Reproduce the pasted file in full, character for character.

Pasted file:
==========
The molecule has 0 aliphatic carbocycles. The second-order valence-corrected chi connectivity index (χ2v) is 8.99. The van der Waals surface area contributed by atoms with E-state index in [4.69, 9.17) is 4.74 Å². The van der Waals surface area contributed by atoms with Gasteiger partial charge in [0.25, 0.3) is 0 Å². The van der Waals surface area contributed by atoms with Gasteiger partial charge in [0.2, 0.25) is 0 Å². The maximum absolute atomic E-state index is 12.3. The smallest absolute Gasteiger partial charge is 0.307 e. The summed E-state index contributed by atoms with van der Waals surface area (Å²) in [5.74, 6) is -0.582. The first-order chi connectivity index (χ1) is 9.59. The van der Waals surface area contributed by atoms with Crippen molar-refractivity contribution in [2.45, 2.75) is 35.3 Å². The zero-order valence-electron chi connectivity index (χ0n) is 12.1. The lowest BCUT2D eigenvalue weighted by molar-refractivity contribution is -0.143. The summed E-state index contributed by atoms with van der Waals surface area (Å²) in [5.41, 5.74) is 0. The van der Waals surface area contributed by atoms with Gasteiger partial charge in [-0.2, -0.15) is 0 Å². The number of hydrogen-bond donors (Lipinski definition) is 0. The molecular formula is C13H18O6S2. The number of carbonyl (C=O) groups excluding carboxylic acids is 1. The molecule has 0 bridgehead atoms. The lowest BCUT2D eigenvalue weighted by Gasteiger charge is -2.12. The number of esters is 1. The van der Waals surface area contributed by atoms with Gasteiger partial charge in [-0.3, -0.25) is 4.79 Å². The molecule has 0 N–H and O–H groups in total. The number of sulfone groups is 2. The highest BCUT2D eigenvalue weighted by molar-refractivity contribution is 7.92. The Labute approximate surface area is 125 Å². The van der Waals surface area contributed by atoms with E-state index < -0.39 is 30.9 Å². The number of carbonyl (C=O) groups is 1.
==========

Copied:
The molecule has 0 aliphatic carbocycles. The second-order valence-corrected chi connectivity index (χ2v) is 8.99. The van der Waals surface area contributed by atoms with E-state index in [4.69, 9.17) is 4.74 Å². The van der Waals surface area contributed by atoms with Gasteiger partial charge in [0.25, 0.3) is 0 Å². The van der Waals surface area contributed by atoms with Gasteiger partial charge in [0.2, 0.25) is 0 Å². The maximum absolute atomic E-state index is 12.3. The smallest absolute Gasteiger partial charge is 0.307 e. The summed E-state index contributed by atoms with van der Waals surface area (Å²) in [5.74, 6) is -0.582. The first-order chi connectivity index (χ1) is 9.59. The van der Waals surface area contributed by atoms with Crippen molar-refractivity contribution in [2.45, 2.75) is 35.3 Å². The zero-order valence-electron chi connectivity index (χ0n) is 12.1. The lowest BCUT2D eigenvalue weighted by molar-refractivity contribution is -0.143. The summed E-state index contributed by atoms with van der Waals surface area (Å²) in [5.41, 5.74) is 0. The van der Waals surface area contributed by atoms with Gasteiger partial charge in [-0.2, -0.15) is 0 Å². The number of hydrogen-bond donors (Lipinski definition) is 0. The molecular formula is C13H18O6S2. The number of carbonyl (C=O) groups excluding carboxylic acids is 1. The molecule has 0 bridgehead atoms. The lowest BCUT2D eigenvalue weighted by Gasteiger charge is -2.12. The number of esters is 1. The van der Waals surface area contributed by atoms with Gasteiger partial charge in [-0.3, -0.25) is 4.79 Å². The molecule has 0 N–H and O–H groups in total. The number of sulfone groups is 2. The highest BCUT2D eigenvalue weighted by molar-refractivity contribution is 7.92. The Labute approximate surface area is 125 Å². The van der Waals surface area contributed by atoms with E-state index < -0.39 is 30.9 Å². The number of carbonyl (C=O) groups is 1.